Lazenby also said that some ”empty-nesters” are reluctant to sell because they’d rather stay where they are to be able to have their children and grandchildren visit, and have somewhere to stay if they need long-term care. “They’re saying they want the larger house for when the kids come, or when I need them to come,” he said.

To that end, many aging parents are taking advantage of their equity and near-record low interest rates to invest in their homes, adding elevators, stair chairs, adjustable countertops and other elements that allow older residents to age in place, said Andrew Carle, a professor who focuses on aging issues at George Mason University’s College of Health and Human Services in Fairfax, Va.

“What we’ve seen is that when they do sell, they are up-sizing, not downsizing,” Carle said. Indeed, Americans will spend a record $350 billion on home improvements in 2016, according to the American Institute of Architects.

Carle also noted that many elderly homeowners also fear what might happen if they do sell and there’s another real estate crash. “There’s some nervousness about making a move,” he said. “They’re thinking ‘we’ve got a roof over our head’ so why sell’” and risk losing money.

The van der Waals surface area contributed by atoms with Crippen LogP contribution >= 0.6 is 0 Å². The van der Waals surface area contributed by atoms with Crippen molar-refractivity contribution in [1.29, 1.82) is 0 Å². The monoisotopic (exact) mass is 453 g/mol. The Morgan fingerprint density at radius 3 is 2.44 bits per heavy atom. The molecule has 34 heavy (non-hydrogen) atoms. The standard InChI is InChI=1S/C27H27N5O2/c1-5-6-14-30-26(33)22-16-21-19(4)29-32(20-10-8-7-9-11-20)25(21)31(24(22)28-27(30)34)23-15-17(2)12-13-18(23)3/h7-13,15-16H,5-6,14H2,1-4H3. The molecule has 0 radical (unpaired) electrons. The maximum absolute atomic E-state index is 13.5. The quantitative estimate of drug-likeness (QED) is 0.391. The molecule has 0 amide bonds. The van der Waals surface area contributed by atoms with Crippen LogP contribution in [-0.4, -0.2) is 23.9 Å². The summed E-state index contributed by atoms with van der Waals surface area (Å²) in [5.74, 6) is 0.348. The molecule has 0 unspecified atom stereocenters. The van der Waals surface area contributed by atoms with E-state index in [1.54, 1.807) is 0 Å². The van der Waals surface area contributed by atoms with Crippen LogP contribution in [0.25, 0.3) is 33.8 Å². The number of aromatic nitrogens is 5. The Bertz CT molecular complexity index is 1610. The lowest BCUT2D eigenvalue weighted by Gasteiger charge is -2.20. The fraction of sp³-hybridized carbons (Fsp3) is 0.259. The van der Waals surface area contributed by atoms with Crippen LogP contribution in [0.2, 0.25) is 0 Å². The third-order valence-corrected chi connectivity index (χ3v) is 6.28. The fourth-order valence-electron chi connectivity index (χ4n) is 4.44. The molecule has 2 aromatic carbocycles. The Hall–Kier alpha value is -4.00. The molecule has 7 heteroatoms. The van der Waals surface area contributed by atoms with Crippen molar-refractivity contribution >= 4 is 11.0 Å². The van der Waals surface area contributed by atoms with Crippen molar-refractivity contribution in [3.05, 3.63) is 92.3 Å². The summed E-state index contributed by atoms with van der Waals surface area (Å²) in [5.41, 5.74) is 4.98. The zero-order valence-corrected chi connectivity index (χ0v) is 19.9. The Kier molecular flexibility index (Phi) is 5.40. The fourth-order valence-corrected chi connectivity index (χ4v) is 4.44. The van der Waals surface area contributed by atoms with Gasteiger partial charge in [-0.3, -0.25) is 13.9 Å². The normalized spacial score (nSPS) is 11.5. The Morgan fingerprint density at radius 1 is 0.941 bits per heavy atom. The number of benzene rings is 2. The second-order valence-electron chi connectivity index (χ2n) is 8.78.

When it comes to alleviating the inventory shortage, Winpisinger is actually encouraging his clients to sell, but build a new home instead of buying an existing one and pocket the savings. A new 2,000-square-foot home could be built for as little as $177,000 , according to HomeAdvisor.com well below the aforementioned median sales price of a existing home of $247,700, and has the advantage of being a brand new home. “Existing homes are way overpriced compared to what you can build new for,” said Winpisinger.

Article source: http://www.marketwatch.com/story/its-a-sellers-real-estate-market-but-whos-selling-2016-08-03